Where People Live a Very Long Time

Here’s something I missed from last fall:

[P]eople on Ikaria [reach] the age of 90 at two and a half times the rate Americans do. (Ikarian men in particular are nearly four times as likely as their American counterparts to reach 90, often in better health.) But more than that, they were also living about 8 to 10 years longer before succumbing to cancers and cardiovascular disease, and they suffered less depression and about a quarter the rate of dementia. Almost half of Americans 85 and older show signs of Alzheimer’s. (The Alzheimer’s Association estimates that dementia cost Americans some $200 billion in 2012.) On Ikaria, however, people have been managing to stay sharp to the end.

New York Times.

Comments (6)

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  1. Mulligan says:

    Its also in Greece. Which is the political equivalent of a lumbering simpleton.

  2. Angel says:

    Maybe I should move to Ikaria and give it a real try.

  3. H. James Prince says:

    Nutrition is key:

    “She estimated that the Ikarian diet, compared with the standard American diet, might yield up to four additional years of life expectancy.”

  4. Devon Herrick says:

    I read this article and other accounts of places where people live very long lives. There are several factors that seem to repeat themselves over and over.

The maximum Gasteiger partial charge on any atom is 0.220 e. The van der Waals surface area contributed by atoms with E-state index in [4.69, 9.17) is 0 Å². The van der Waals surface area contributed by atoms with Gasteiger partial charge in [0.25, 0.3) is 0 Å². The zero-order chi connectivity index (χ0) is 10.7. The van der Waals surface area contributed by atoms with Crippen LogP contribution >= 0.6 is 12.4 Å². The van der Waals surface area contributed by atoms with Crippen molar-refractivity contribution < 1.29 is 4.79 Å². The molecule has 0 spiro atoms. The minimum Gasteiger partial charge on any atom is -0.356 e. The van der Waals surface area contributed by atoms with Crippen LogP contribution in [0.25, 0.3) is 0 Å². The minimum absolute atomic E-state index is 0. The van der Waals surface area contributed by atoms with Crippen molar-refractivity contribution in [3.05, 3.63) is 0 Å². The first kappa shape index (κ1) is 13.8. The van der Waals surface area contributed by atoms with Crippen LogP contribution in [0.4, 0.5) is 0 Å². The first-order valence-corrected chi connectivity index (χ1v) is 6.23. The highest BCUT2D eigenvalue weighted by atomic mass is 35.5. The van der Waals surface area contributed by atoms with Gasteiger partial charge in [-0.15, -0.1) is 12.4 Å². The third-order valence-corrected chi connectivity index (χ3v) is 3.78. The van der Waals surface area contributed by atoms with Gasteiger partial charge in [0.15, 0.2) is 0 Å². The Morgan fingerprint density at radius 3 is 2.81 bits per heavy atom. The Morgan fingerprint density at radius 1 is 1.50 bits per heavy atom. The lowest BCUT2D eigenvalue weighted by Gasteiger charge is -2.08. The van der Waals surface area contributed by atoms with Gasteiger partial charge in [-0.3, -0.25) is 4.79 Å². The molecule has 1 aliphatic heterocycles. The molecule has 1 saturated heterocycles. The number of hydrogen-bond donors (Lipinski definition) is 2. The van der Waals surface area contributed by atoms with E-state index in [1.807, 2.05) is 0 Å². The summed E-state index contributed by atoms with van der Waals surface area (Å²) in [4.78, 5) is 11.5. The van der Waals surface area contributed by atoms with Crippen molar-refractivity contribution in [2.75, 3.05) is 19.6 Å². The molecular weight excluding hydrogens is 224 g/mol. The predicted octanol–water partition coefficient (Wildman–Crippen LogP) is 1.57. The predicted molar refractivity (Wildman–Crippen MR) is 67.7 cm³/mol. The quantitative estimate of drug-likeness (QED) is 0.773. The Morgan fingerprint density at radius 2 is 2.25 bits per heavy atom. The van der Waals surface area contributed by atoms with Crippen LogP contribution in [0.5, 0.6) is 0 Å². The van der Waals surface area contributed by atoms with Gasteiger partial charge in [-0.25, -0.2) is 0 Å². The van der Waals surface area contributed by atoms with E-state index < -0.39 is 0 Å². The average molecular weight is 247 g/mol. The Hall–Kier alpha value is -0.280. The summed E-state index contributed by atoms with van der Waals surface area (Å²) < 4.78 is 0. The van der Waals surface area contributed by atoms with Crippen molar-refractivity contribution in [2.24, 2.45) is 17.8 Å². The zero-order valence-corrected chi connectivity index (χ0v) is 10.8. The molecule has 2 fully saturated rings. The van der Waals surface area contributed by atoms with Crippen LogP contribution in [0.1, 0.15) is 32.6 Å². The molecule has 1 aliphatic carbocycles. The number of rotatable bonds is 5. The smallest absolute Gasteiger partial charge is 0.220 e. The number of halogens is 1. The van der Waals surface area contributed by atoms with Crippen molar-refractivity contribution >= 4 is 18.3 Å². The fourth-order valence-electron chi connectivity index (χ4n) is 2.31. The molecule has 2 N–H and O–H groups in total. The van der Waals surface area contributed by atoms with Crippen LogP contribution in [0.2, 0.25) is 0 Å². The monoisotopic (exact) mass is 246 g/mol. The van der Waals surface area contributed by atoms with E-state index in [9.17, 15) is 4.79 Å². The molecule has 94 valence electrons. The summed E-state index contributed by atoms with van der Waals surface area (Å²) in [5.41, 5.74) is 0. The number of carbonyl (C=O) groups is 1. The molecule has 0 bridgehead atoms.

1) People don’t lead stressful lives. They are happy once their basic needs met, and are very social.

    2) People are too poor to eat excessive amounts of processed, calorie-dense foods and are stay physically active.

    3) Often times, there is selection bias. Young people who move away are never tracked, while those who live long enough retire return and are tracked.

    4) people exaggerate, forget or outright lie about their age.

  5. Buster says:

    Ancel Keys, was the scientist who discovered the Mediterranean Diet after World War II. Yet, scientists have since come to realize the so-called Mediterranean Diet was never one diet, but a composite of many diets scattered around the Mediterranean. Nor was it the preferred diet of the people who ate it. Rather, it was the diet of poor people ate because food was scarce and they could not afford what they wanted to eat. It was a Spartan diet devoid of red meat. As societies along the Mediterranean have grown more prosperous, their diets have grown less healthy.

  6. Gabriel Odom says:

    Devon, since these people live longer partially as a result of a less stressful lifestyle, perhaps we can convince Americans to not stress about their health?

    The irony is not lost on me.